It was the sort of magic that defines Waynestock, and it would be repeated throughout the event. The Rockwells, absent from the local scene for a few years now (save for a single performance last May), were as enthusiastic as the dancers that crowded the stage during their set, with mild-mannered Tommy Bateman peeling off one killer pop-rock lick after another and Jonathan Kelly managing an impressive leap mid-song that would have made Pete Townsend proud. The Mutations, performing in front of a screening of the 1967 Peter Fonda flick “The Trip,” kept the dancers happy, with Harold Heffner getting down among them for a fired-up and impassioned version of Sam Cooke’s “Twistin’ the Night Away.” Yak Strangler, featuring Andrew’s brother, Rylan, on drums, wrapped up Friday night, and with winter weather moving in throughout the day on Saturday, the turnout for night two appeared, at first, to be in doubt.

Those who stayed at home missed a hell of an exotic set from Saturday’s two openers, the Gypsy jazz-influenced Kukuly and the Gypsy Fuego and the klezmer band Dor L’Dor. (Dor L’Dor dad/bandleader Ken Brown even brought out the shofar, the traditional Jewish ram’s horn pipe, for the group’s finale.) Johnny Astro and the Big Bang steered everyone back to the middle of the road with some straight-ahead American rock ‘n’ roll done to perfection, and the Americana outfit Guy Marshall proved that it’s East Tennessee’s answer to the beloved and long-running Murfreesboro band Glossary. Sam Quinn and his Americana power-trio co-horts — Tom Pryor and Jamie Cook of the Black Lillies — were the perfect lead-in to the grand finale.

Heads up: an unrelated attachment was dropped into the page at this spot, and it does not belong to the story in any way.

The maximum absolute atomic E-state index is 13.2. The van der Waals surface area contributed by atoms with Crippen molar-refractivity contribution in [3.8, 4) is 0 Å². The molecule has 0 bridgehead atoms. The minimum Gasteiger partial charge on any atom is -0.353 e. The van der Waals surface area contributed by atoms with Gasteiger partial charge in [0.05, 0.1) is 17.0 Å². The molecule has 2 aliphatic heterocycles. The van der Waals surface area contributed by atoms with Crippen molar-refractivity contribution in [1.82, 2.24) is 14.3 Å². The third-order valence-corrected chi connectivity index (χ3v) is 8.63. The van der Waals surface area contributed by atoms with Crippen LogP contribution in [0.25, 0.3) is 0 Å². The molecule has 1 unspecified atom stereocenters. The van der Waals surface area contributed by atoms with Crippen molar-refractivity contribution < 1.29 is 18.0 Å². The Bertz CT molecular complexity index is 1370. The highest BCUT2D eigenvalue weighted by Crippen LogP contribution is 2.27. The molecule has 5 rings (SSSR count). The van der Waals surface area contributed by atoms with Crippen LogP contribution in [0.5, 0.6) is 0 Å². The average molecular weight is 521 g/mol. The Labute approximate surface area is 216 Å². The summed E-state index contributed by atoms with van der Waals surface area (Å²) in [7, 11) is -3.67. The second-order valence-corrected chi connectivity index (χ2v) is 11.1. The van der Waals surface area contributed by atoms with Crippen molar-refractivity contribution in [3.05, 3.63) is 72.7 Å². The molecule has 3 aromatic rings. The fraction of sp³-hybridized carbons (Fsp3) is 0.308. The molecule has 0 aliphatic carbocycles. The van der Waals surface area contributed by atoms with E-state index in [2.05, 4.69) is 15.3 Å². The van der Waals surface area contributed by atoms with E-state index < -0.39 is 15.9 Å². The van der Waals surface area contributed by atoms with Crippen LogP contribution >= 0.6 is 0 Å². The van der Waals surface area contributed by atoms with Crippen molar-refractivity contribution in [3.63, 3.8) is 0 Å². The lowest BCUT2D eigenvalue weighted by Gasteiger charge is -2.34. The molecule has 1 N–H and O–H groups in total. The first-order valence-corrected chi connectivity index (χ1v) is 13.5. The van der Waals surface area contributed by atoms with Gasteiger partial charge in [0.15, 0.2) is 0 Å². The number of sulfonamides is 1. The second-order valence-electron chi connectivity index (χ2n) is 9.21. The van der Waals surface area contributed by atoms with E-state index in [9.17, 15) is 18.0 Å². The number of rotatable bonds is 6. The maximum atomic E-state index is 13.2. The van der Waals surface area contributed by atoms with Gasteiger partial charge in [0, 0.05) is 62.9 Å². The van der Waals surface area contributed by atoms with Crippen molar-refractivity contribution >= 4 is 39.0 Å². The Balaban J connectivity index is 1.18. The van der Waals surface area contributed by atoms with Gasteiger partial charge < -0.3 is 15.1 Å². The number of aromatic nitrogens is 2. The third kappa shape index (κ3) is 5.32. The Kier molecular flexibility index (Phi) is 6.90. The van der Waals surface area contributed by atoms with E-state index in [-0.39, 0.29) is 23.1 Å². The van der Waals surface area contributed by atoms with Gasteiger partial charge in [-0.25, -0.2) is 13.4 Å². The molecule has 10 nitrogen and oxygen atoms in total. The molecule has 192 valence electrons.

“Too bad the heart has to have a mind, to tell it what to do when the eyes are blind …”

And once again, art and community and love were elevated into something else. Magic seems too hokey, too generic, to describe it, but what other word fits? What other word accurately captures the wonder of seeing the Tim Lee 3 (Tim and Susan Bauer Lee with drummer Chris Bratta) sharing the stage with Greg Horne, Mike McGill, Kevin Abernathy, R.B. Morris, Black Atticus and Jodie Manross? Atticus flowing smooth the lyrics of R.L. Burnside’s “Snake Drive” while the band powered behind him like a growling muscle car … the boogy-woogy honky-tonk of McGill and the rest howling through his original, “Women, Whiskey and Pain” … Sam Quinn, grinning like a madman and watching the Lees blister through his haunting takes on Neil Young’s “Like a Hurricane” and “Cortez the Killer” … Manross and Morris, trading lead as well as Bonnie Raitt and John Prine ever did on Prine’s “Angel from Montgomery” … the whole damn family, wrapping up the night with a gloriously ramshackle version of Morris’s “Distillery” … that’s the stuff that Waynestock is made of. That’s the juice.

That is magic.

“There’d be no children troubled in their sleep, nothing else desired, nothing else to need, if you could live on love alone …”

After the house lights went up and the instruments were packed away and the last drinks poured, those of us who conceived of this thing felt like exhausted children on Christmas night. We take no credit for the creation of that magic, and like everyone else who walked away amazed and grinning and wearing those “did-that-just-happen?” expressions of slack-jawed joy, we recognize that Waynestock is so much more than just us. It’s so much more than Andrew Bledsoe and Phil Pollard, who no doubt were in the house and dancing and grinning along with the rest of us over the weekend. It’s so much more than the assuaging of grief and the remembrance of those departed and the banding together to overcome tragedy.